The problem is associated with the inner wall of the thrust reverser which is composed of a honeycomb titanium design to fit both size restrictions and withstand rather high engine temperatures. Key supplier Spirit AeroSystems transferred responsibility for working with component supplier GKN back to Boeing, because of the technical challenges.

The fact that volume production of the new thrust reverser is being flagged two years before planned first customer ship scheduled for 2017 is a good sign. However, as the article points out, initial prototype production is already underway including the wings, fuselage and new dedicated assembly line.

Boeing currently has firm orders for over 2800 of the new 737 MAX with plans to raise all models of 737 production volumes to 47 per month in 2017 and 52 per month in 2018. The 737 serves as the prime profitability engine for Boeing’s commercial business, hence it garners lots of attention.

The report indicates that Boeing executives have acknowledged the supplier and design challenge but indicate confidence that adequate resources and attention are being applied. A GKN spokeswoman declined comment to the WSJ and referred the question back to Boeing.

More than likely, there will be more supply challenges flagged for both Boeing and Airbus as each manufacturer strives to ramp-up production to unprecedented levels over the coming months and years. As always, the question will remain how each manufacturer responds to these challenges and proactively works with suppliers and design teams to resolve challenges on a timely basis.


Troubling News in Global Ocean Container Capacity Reductions

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Every year at just about this time, ocean container shipments inbound from China and other Asian ports begin to surge as retailers ramp-up inventory levels in anticipation of the Thanksgiving and Christmas holiday buying period. Ever year at this time, Supply Chain Matters features commentaries noting how the ramp-up is progressing. 389

Last year, we raised early concerns about potential labor disruptions occurring along U.S. West Coast ports. We all know how that turned out. Multiple industry supply chains encountered long delays and inventory disruption, some at considerable cost.

This year shows signs of different industry dynamics that could once again lead to some disruption, or at the least, the need for very careful and methodical supply chain planning and synchronization.

The Wall Street Journal reports that a combination of tepid growth and a continued sluggish Eurozone economy has now motivated ocean container carriers to significantly cut back on scheduling.  According to the report, the G6 Alliance, consisting of carriers APL, Hyundai Merchant Marine, Mitsui OSK, NYK, Hapag Lloyd and OOCL announced this week the cutback of 12 round-trip sailings from Asia to Europe starting in September. This equates to a one-sixth reduction in capacity for that route. This follows an earlier announcement from the 2M Alliance consisting of Maersk Line and MSC indicating it with withdraw 10 percent of capacity from the Asia to Europe route until further notice.

The timing of these cutbacks, while advantageous to container carriers, is not advantageous to industry supply chains. The open question is whether the removal of this much container capacity heading toward Europe will have any later impacts as we move closer to the holiday season.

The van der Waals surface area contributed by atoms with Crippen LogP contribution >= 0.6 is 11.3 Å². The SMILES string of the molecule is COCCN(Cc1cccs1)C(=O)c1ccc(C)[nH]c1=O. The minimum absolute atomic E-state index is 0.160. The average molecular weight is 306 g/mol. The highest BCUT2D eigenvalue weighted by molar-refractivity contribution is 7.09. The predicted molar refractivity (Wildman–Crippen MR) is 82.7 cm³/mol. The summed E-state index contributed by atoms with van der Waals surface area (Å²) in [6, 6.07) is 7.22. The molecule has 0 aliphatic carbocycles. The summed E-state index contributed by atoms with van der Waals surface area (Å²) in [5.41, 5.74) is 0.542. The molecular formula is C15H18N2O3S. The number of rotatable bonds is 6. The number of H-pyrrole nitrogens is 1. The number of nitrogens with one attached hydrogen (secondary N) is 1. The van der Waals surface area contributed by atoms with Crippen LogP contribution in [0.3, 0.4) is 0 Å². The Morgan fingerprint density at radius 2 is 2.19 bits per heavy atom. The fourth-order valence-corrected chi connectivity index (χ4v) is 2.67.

It is further another indication of the significant gross overcapacity situation of ocean container fleets. According to the WSJ, freight rates between Shanghai and Rotterdam barely cover carrier operating costs, hence the announced cutbacks. The carriers are significantly reducing capacity to insure higher freight rates, in spite of dramatically reduced fuel costs.

In a related development, industry leader A.P. Moeller Maersk, in reporting its latest financial results, gave strong indications that it will defend and even expand its industry market share position. That raises the likelihood of additional industry cost or capacity cutting moves. The question is timing.

Maersk Lines additionally revised its estimates of global container volume down to a range of 2-4 percent from the previous 3-5 percent growth estimate which is a further acknowledgement of reduced global shipment volumes.

For industry supply chains, especially those that are B2C and retail focused, the timing of these ocean industry cutbacks is troublesome, coming at the time of peak seasonal movement. On the one hand, such cutbacks in scheduling may provide added flexibilities for alliances moving surge container volumes from Asia to North America.  One of the newer mega-container ships can carry lots of last-minute cargo.  On the other hand, the reduction in capacity places added pressures on various procurement and supply chain planning teams to carefully plan remaining inbound movements and required safety-stock levels. The challenges of container chassis availability and the ability of certain ports to be able to efficiently unload and reload the newest mega-container ships remains an open concern.

If any major U.S. or European port were to encounter a disruption or significant backup over the next three months, carriers will likely be reluctant to have ships sitting idle and generating additional operating costs. The open question is how many supply chain teams elected to balance inbound movements among U.S. West and East coast ports, and now, European ports.

Once again, it is going to be a challenging holiday surge period where careful planning will prove to be a key difference. Sales and Operations planning teams need to have a keen eye on supply chain planning and execution along with early-warning mechanisms. The lessons of from 2014 have hopefully translated into enhanced planning and risk mitigation since the turmoil of global transportation continues to play out.

Bob Ferrari